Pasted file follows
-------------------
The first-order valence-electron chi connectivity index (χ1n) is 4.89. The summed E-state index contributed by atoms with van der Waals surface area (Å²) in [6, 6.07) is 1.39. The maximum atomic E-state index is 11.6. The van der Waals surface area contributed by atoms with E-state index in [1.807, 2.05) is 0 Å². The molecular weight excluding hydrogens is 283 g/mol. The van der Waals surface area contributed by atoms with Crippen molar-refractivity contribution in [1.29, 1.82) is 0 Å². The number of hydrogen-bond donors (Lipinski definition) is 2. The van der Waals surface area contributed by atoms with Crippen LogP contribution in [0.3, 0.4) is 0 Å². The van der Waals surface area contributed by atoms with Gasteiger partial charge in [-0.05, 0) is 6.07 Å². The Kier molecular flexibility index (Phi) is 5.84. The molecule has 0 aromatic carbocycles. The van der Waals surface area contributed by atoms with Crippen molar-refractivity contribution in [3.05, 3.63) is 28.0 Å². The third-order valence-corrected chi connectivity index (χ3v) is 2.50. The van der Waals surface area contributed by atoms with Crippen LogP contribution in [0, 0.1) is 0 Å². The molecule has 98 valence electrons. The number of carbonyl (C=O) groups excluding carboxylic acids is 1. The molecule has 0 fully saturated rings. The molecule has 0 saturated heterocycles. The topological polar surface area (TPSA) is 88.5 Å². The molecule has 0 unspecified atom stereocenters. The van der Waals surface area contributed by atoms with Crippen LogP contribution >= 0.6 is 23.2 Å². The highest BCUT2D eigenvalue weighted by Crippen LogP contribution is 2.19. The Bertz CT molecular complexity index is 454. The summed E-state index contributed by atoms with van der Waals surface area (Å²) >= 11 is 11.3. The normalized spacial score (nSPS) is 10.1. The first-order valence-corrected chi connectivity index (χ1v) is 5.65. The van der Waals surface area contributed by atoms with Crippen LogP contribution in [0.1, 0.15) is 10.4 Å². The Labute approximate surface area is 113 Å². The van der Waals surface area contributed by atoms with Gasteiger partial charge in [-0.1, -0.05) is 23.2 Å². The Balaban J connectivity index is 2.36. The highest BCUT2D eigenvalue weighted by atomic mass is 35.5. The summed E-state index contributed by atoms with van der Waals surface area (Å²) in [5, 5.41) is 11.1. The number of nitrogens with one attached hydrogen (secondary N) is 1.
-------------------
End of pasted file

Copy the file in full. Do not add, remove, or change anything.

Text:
The first-order valence-electron chi connectivity index (χ1n) is 4.89. The summed E-state index contributed by atoms with van der Waals surface area (Å²) in [6, 6.07) is 1.39. The maximum atomic E-state index is 11.6. The van der Waals surface area contributed by atoms with E-state index in [1.807, 2.05) is 0 Å². The molecular weight excluding hydrogens is 283 g/mol. The van der Waals surface area contributed by atoms with Crippen molar-refractivity contribution in [1.29, 1.82) is 0 Å². The number of hydrogen-bond donors (Lipinski definition) is 2. The van der Waals surface area contributed by atoms with Crippen LogP contribution in [0.3, 0.4) is 0 Å². The van der Waals surface area contributed by atoms with Gasteiger partial charge in [-0.05, 0) is 6.07 Å². The Kier molecular flexibility index (Phi) is 5.84. The molecule has 0 aromatic carbocycles. The van der Waals surface area contributed by atoms with Crippen molar-refractivity contribution in [3.05, 3.63) is 28.0 Å². The third-order valence-corrected chi connectivity index (χ3v) is 2.50. The van der Waals surface area contributed by atoms with Crippen LogP contribution in [0, 0.1) is 0 Å². The molecule has 98 valence electrons. The number of carbonyl (C=O) groups excluding carboxylic acids is 1. The molecule has 0 fully saturated rings. The molecule has 0 saturated heterocycles. The topological polar surface area (TPSA) is 88.5 Å². The molecule has 0 unspecified atom stereocenters. The van der Waals surface area contributed by atoms with Crippen LogP contribution >= 0.6 is 23.2 Å². The highest BCUT2D eigenvalue weighted by Crippen LogP contribution is 2.19. The Bertz CT molecular complexity index is 454. The summed E-state index contributed by atoms with van der Waals surface area (Å²) >= 11 is 11.3. The normalized spacial score (nSPS) is 10.1. The first-order valence-corrected chi connectivity index (χ1v) is 5.65. The van der Waals surface area contributed by atoms with Crippen LogP contribution in [0.1, 0.15) is 10.4 Å². The Labute approximate surface area is 113 Å². The van der Waals surface area contributed by atoms with Gasteiger partial charge in [-0.1, -0.05) is 23.2 Å². The Balaban J connectivity index is 2.36. The highest BCUT2D eigenvalue weighted by atomic mass is 35.5. The summed E-state index contributed by atoms with van der Waals surface area (Å²) in [5, 5.41) is 11.1. The number of nitrogens with one attached hydrogen (secondary N) is 1.